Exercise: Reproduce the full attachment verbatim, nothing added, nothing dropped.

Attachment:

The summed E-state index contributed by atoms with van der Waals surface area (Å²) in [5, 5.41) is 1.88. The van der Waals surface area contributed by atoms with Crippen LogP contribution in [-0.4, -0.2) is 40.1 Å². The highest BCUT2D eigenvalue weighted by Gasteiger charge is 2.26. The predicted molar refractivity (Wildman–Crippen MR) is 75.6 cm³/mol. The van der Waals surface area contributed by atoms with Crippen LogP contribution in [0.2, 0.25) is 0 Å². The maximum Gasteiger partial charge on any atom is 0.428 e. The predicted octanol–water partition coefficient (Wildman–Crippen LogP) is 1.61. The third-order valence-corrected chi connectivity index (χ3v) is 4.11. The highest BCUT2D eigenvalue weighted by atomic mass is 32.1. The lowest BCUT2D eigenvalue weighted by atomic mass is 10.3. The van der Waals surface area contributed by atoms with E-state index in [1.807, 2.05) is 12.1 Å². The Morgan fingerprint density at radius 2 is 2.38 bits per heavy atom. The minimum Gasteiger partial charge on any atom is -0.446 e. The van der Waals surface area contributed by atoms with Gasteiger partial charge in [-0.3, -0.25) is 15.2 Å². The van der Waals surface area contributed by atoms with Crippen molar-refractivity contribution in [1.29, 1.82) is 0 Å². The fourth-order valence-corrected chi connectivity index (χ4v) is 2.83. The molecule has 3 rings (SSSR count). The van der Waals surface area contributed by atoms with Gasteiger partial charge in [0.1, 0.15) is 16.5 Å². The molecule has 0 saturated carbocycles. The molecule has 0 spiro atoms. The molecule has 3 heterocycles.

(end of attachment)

The summed E-state index contributed by atoms with van der Waals surface area (Å²) in [5, 5.41) is 1.88. The van der Waals surface area contributed by atoms with Crippen LogP contribution in [-0.4, -0.2) is 40.1 Å². The highest BCUT2D eigenvalue weighted by Gasteiger charge is 2.26. The predicted molar refractivity (Wildman–Crippen MR) is 75.6 cm³/mol. The van der Waals surface area contributed by atoms with Crippen LogP contribution in [0.2, 0.25) is 0 Å². The maximum Gasteiger partial charge on any atom is 0.428 e. The predicted octanol–water partition coefficient (Wildman–Crippen LogP) is 1.61. The third-order valence-corrected chi connectivity index (χ3v) is 4.11. The highest BCUT2D eigenvalue weighted by atomic mass is 32.1. The lowest BCUT2D eigenvalue weighted by atomic mass is 10.3. The van der Waals surface area contributed by atoms with E-state index in [1.807, 2.05) is 12.1 Å². The Morgan fingerprint density at radius 2 is 2.38 bits per heavy atom. The minimum Gasteiger partial charge on any atom is -0.446 e. The van der Waals surface area contributed by atoms with Gasteiger partial charge in [-0.3, -0.25) is 15.2 Å². The van der Waals surface area contributed by atoms with Crippen molar-refractivity contribution in [1.29, 1.82) is 0 Å². The fourth-order valence-corrected chi connectivity index (χ4v) is 2.83. The molecule has 3 rings (SSSR count). The van der Waals surface area contributed by atoms with Gasteiger partial charge in [0.1, 0.15) is 16.5 Å². The molecule has 0 saturated carbocycles. The molecule has 0 spiro atoms. The molecule has 3 heterocycles.